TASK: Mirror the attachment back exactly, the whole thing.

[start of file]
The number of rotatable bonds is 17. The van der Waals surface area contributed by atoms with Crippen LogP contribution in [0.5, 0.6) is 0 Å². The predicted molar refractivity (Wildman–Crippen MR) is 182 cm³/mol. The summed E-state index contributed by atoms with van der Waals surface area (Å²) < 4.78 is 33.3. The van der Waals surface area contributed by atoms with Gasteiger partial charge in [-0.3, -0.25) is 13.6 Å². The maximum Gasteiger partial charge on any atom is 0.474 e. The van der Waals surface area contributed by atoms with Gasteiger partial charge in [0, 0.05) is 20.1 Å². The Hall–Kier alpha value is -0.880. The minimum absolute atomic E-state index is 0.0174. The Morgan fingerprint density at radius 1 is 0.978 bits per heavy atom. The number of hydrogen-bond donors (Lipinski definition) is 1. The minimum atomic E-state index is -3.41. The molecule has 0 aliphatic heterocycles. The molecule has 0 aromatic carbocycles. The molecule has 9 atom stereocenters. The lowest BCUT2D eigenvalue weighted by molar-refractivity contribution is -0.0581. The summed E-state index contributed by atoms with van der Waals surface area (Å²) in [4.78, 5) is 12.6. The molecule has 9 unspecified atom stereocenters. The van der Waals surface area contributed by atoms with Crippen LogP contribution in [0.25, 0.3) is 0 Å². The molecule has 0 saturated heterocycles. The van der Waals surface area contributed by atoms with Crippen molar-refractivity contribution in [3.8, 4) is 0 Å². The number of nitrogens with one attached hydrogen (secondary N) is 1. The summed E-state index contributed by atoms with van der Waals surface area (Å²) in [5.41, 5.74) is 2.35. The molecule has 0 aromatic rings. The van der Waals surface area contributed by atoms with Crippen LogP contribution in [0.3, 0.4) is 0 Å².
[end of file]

The number of rotatable bonds is 17. The van der Waals surface area contributed by atoms with Crippen LogP contribution in [0.5, 0.6) is 0 Å². The predicted molar refractivity (Wildman–Crippen MR) is 182 cm³/mol. The summed E-state index contributed by atoms with van der Waals surface area (Å²) < 4.78 is 33.3. The van der Waals surface area contributed by atoms with Gasteiger partial charge in [-0.3, -0.25) is 13.6 Å². The maximum Gasteiger partial charge on any atom is 0.474 e. The van der Waals surface area contributed by atoms with Gasteiger partial charge in [0, 0.05) is 20.1 Å². The Hall–Kier alpha value is -0.880. The minimum absolute atomic E-state index is 0.0174. The Morgan fingerprint density at radius 1 is 0.978 bits per heavy atom. The number of hydrogen-bond donors (Lipinski definition) is 1. The minimum atomic E-state index is -3.41. The molecule has 0 aliphatic heterocycles. The molecule has 0 aromatic carbocycles. The molecule has 9 atom stereocenters. The lowest BCUT2D eigenvalue weighted by molar-refractivity contribution is -0.0581. The summed E-state index contributed by atoms with van der Waals surface area (Å²) in [4.78, 5) is 12.6. The molecule has 9 unspecified atom stereocenters. The van der Waals surface area contributed by atoms with Crippen LogP contribution in [0.25, 0.3) is 0 Å². The molecule has 0 saturated heterocycles. The van der Waals surface area contributed by atoms with Crippen molar-refractivity contribution in [3.8, 4) is 0 Å². The number of nitrogens with one attached hydrogen (secondary N) is 1. The summed E-state index contributed by atoms with van der Waals surface area (Å²) in [5.41, 5.74) is 2.35. The molecule has 0 aromatic rings. The van der Waals surface area contributed by atoms with Crippen LogP contribution in [0.3, 0.4) is 0 Å².